Cost of equity

In a similar way to the cost of debt the cost of equity represents the equilibrium or minimum rate of return required by the firm's common shareholders. These funds can be obtained in two ways: internally, from retained earnings, and externally, from issuing new stock. These two sources are now discussed.

a. Internal sources

The cost of retained earnings represents an opportunity cost to investors. These earnings could be paid out in the form of dividends to investors, who could then reinvest the funds in other shares, bonds or property. Unless the retained earnings can earn at least the same return within the firm as they can outside the firm, assuming the same degree of risk, it is not profitable to use them as a source of funds.

There is no simple way to calculate this internal cost; there are several alternative approaches, which are not mutually exclusive. Two main approaches will be discussed here: the capital asset pricing model (CAPM), and the dividend valuation model (DVM).

1. The capital asset pricing model (CAPM). The general nature of this model was discussed in the previous section. It was seen that the variability, or volatility, in returns to an individual security can be divided into two components: that part which is related to the corporate risk of the firm, sometimes called unsystematic risk, and that part which affects the market as a whole, the systematic risk. Rational investors will diversify their portfolios so as to eliminate unsystematic risk; such risk carries no benefit in terms of additional return, since investors can obtain the same returns through holding a diversified portfolio of securities with similar corporate risk, but with reduced market risk.

The cost of equity, in terms of retained earnings, can now be estimated using the equation of the SML in (11.6). Thus, assuming kM =10 per cent, kRF =6 per cent and a beta coefficient of 2.0, the cost of equity would be:

While the CAPM may appear to be an objective and precise method for estimating the cost of capital it is subject to a number of drawbacks, which arise from the nature of the assumptions underlying the model. One of the most important ofthese is the use ofbeta coefficients based on historical data. In practice this is the only objective method for estimating such coefficients, but conceptually the cost of capital should be based on a model involving expected beta coefficients for the future. It is beyond the scope of this text to examine these assumptions and drawbacks in more detail, but they are discussed in most texts on financial management.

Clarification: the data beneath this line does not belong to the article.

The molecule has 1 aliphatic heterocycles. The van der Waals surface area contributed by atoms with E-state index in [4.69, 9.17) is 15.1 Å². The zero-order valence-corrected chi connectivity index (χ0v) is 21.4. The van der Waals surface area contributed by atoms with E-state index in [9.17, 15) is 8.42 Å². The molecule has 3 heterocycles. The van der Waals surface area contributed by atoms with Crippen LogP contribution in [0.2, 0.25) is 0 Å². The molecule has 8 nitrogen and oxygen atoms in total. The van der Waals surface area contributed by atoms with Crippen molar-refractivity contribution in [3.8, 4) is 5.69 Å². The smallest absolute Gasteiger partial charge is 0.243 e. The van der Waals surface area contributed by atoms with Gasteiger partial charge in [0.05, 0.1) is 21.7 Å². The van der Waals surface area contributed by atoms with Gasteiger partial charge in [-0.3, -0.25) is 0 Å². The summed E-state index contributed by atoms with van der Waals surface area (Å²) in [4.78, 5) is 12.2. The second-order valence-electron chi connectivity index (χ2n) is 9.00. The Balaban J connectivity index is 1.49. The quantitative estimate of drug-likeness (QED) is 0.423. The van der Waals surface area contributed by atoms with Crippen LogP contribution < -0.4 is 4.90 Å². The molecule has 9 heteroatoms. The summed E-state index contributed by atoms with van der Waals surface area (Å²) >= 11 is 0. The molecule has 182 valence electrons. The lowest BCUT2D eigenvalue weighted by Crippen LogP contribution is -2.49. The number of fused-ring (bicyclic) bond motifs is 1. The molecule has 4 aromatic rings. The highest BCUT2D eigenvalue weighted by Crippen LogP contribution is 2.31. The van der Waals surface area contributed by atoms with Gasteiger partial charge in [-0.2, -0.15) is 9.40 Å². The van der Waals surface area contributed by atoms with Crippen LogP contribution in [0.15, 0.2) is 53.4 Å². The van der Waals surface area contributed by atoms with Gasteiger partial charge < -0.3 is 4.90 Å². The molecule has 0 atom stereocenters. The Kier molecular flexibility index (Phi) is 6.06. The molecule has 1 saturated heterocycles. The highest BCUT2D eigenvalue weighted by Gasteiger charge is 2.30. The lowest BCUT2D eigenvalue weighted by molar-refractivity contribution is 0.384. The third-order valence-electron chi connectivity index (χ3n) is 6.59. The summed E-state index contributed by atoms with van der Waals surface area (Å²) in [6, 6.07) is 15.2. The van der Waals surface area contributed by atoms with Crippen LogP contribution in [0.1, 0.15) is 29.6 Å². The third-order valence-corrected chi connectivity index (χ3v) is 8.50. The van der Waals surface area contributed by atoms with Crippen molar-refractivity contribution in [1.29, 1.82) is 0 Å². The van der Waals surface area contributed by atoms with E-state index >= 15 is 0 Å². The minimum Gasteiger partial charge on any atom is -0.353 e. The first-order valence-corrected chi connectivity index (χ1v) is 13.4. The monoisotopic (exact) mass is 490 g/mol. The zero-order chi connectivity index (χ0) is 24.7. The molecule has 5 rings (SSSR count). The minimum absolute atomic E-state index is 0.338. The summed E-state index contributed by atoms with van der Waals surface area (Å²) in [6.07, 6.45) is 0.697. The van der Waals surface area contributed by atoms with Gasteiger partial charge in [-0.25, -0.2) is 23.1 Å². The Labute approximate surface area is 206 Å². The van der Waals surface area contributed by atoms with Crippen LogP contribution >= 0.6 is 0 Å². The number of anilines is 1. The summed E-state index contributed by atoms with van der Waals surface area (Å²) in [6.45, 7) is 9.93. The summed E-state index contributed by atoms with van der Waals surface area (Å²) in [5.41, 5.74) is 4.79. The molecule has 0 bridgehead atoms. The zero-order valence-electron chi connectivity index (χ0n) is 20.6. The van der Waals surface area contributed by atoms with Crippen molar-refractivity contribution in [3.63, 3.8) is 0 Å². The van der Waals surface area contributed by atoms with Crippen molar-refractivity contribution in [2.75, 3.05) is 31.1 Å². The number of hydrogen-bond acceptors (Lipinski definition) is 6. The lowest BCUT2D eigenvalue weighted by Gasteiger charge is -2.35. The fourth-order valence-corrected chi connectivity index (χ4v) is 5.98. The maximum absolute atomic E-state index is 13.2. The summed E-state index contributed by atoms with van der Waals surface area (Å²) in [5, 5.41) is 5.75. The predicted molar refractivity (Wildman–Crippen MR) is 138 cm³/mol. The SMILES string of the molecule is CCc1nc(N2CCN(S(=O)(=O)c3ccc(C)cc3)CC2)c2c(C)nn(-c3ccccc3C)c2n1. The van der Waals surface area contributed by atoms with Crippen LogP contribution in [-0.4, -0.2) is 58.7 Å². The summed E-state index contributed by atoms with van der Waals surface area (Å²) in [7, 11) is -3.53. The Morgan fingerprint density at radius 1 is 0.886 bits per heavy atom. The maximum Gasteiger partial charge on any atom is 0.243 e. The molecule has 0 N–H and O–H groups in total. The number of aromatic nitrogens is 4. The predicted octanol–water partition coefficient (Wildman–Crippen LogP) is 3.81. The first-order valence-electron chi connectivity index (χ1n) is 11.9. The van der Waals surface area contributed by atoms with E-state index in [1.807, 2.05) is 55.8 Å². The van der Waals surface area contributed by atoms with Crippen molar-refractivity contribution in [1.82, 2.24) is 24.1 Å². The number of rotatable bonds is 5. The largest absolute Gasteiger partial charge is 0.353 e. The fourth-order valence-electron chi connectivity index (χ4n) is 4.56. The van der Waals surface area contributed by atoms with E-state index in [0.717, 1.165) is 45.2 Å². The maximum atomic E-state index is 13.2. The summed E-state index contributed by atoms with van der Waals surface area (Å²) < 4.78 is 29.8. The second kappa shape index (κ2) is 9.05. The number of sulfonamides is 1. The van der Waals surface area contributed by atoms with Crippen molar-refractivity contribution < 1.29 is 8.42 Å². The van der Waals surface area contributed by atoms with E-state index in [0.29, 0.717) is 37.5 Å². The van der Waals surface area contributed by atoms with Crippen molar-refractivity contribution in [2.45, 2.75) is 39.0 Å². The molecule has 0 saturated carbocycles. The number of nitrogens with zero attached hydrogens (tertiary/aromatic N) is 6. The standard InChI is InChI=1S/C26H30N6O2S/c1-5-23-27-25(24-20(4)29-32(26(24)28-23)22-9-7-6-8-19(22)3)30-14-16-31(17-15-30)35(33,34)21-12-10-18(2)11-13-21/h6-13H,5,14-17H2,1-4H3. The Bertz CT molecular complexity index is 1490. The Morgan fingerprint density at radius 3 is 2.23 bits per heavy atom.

2. The dividend valuation model (DVM). This model is also known as the DCF

model since it involves the now familiar present-value formula from Chapter 2, and is similar to expression (11.7). The value of a shareholder's wealth is the sum of expected future returns, discounted by their required rate of return. These returns come in the form of dividends and an increase in the market value of the firm's shares. Thus the present value of the share is given by:

where Dt is the dividend paid by the firm in period t. Since the future value of the share, Vn, is in turn determined by the sum of expected future dividends, equation (11.9) can be rewritten as the sum to infinity of all expected future dividends:

We now make the assumption that the dividends of the firm grow at a constant rate of g per year. Thus the value of the shares is given by:

where D1 is the dividend that is expected to be paid in the following period. This is a geometric series which can be summed to infinity as long as the terms become smaller, in other words as long as g<k. The sum is given by:

D1 n

This equation can be rearranged to solve for the cost of equity as follows:

For example, if a firm has a current share price of £20, the dividend next year is expected to be £1.20 and dividends have been growing on average at 4 per cent per year, then the cost of equity is given by:

1 20

Just as the CAPM has its problems, so does the DVM also have drawbacks. Its main failing is essentially the same as with the CAPM: it looks backwards rather than forwards. While historical data can be used to estimate the average growth rate of dividends over the last ten or twenty years say, such information is not a reliable indicator of future dividend growth rates. Furthermore, current share prices can be highly volatile, and many firms do not pay dividends at all if management believes that the funds can be more profitably reinvested in the firm than returned to shareholders. It can therefore readily be seen that many fast-growing high-tech firms would on this basis have very uncertain estimates of their cost of capital.

b. External sources

It is more expensive for a firm to raise equity externally rather than internally for two reasons:

1 There are flotation costs, as discussed with the cost of debt.

2 New shares have to be sold at a price lower than the current market price, in order to attract buyers. The reason for this is that the current price normally represents an equilibrium between existing demand and supply. A new issue involves an increase in supply, thus reducing the equilibrium price.

The result of these factors is that equation (11.13) has to be modified in order to provide an estimate of the cost of external equity as follows:

where kne represents the cost of new equity, and V* is the net proceeds to the firm from the new issue (per share) after deducting flotation costs.

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